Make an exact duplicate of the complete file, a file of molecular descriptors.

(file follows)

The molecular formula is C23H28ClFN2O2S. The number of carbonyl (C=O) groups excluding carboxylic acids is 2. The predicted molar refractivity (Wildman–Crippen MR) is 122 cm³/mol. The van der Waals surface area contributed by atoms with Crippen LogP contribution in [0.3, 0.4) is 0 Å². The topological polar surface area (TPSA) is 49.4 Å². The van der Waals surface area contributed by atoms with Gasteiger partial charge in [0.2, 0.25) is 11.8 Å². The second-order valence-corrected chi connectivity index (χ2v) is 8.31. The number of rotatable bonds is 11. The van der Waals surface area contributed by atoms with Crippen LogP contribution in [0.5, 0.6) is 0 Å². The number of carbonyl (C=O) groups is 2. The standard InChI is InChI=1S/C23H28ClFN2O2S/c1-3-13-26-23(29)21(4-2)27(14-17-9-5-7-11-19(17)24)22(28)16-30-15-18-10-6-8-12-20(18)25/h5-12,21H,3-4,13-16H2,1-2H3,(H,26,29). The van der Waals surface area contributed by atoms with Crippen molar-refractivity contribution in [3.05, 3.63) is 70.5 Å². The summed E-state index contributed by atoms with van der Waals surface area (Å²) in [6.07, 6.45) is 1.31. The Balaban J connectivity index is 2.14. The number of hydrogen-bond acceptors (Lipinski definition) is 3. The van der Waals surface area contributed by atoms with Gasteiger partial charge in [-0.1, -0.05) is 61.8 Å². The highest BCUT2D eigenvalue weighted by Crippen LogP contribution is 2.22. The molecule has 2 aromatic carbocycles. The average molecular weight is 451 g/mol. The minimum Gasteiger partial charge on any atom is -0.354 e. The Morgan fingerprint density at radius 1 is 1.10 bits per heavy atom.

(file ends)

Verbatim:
The molecular formula is C23H28ClFN2O2S. The number of carbonyl (C=O) groups excluding carboxylic acids is 2. The predicted molar refractivity (Wildman–Crippen MR) is 122 cm³/mol. The van der Waals surface area contributed by atoms with Crippen LogP contribution in [0.3, 0.4) is 0 Å². The topological polar surface area (TPSA) is 49.4 Å². The van der Waals surface area contributed by atoms with Gasteiger partial charge in [0.2, 0.25) is 11.8 Å². The second-order valence-corrected chi connectivity index (χ2v) is 8.31. The number of rotatable bonds is 11. The van der Waals surface area contributed by atoms with Crippen LogP contribution in [0.5, 0.6) is 0 Å². The number of carbonyl (C=O) groups is 2. The standard InChI is InChI=1S/C23H28ClFN2O2S/c1-3-13-26-23(29)21(4-2)27(14-17-9-5-7-11-19(17)24)22(28)16-30-15-18-10-6-8-12-20(18)25/h5-12,21H,3-4,13-16H2,1-2H3,(H,26,29). The van der Waals surface area contributed by atoms with Crippen molar-refractivity contribution in [3.05, 3.63) is 70.5 Å². The summed E-state index contributed by atoms with van der Waals surface area (Å²) in [6.07, 6.45) is 1.31. The Balaban J connectivity index is 2.14. The number of hydrogen-bond acceptors (Lipinski definition) is 3. The van der Waals surface area contributed by atoms with Gasteiger partial charge in [-0.1, -0.05) is 61.8 Å². The highest BCUT2D eigenvalue weighted by Crippen LogP contribution is 2.22. The molecule has 2 aromatic carbocycles. The average molecular weight is 451 g/mol. The minimum Gasteiger partial charge on any atom is -0.354 e. The Morgan fingerprint density at radius 1 is 1.10 bits per heavy atom.